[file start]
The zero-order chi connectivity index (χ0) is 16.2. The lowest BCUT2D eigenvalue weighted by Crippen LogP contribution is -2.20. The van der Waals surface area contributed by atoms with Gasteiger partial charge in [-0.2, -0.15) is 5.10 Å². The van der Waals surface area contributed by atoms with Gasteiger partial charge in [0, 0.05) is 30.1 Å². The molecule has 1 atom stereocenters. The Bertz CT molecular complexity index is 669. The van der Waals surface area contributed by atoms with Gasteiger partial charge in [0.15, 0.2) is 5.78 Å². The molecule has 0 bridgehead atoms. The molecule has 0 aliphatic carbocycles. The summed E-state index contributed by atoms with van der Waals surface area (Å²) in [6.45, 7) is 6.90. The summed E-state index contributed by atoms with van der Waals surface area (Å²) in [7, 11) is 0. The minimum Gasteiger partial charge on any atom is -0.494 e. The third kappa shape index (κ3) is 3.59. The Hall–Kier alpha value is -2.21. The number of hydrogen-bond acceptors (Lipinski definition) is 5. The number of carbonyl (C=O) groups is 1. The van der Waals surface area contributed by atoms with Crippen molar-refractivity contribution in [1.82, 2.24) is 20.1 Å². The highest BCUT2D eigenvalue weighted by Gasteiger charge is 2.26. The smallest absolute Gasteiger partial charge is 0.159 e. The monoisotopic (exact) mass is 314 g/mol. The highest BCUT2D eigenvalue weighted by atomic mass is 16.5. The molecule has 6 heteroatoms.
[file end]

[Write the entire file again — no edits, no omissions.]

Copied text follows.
The zero-order chi connectivity index (χ0) is 16.2. The lowest BCUT2D eigenvalue weighted by Crippen LogP contribution is -2.20. The van der Waals surface area contributed by atoms with Gasteiger partial charge in [-0.2, -0.15) is 5.10 Å². The van der Waals surface area contributed by atoms with Gasteiger partial charge in [0, 0.05) is 30.1 Å². The molecule has 1 atom stereocenters. The Bertz CT molecular complexity index is 669. The van der Waals surface area contributed by atoms with Gasteiger partial charge in [0.15, 0.2) is 5.78 Å². The molecule has 0 bridgehead atoms. The molecule has 0 aliphatic carbocycles. The summed E-state index contributed by atoms with van der Waals surface area (Å²) in [6.45, 7) is 6.90. The summed E-state index contributed by atoms with van der Waals surface area (Å²) in [7, 11) is 0. The minimum Gasteiger partial charge on any atom is -0.494 e. The third kappa shape index (κ3) is 3.59. The Hall–Kier alpha value is -2.21. The number of hydrogen-bond acceptors (Lipinski definition) is 5. The number of carbonyl (C=O) groups is 1. The van der Waals surface area contributed by atoms with Crippen molar-refractivity contribution in [1.82, 2.24) is 20.1 Å². The highest BCUT2D eigenvalue weighted by Gasteiger charge is 2.26. The smallest absolute Gasteiger partial charge is 0.159 e. The monoisotopic (exact) mass is 314 g/mol. The highest BCUT2D eigenvalue weighted by atomic mass is 16.5. The molecule has 6 heteroatoms.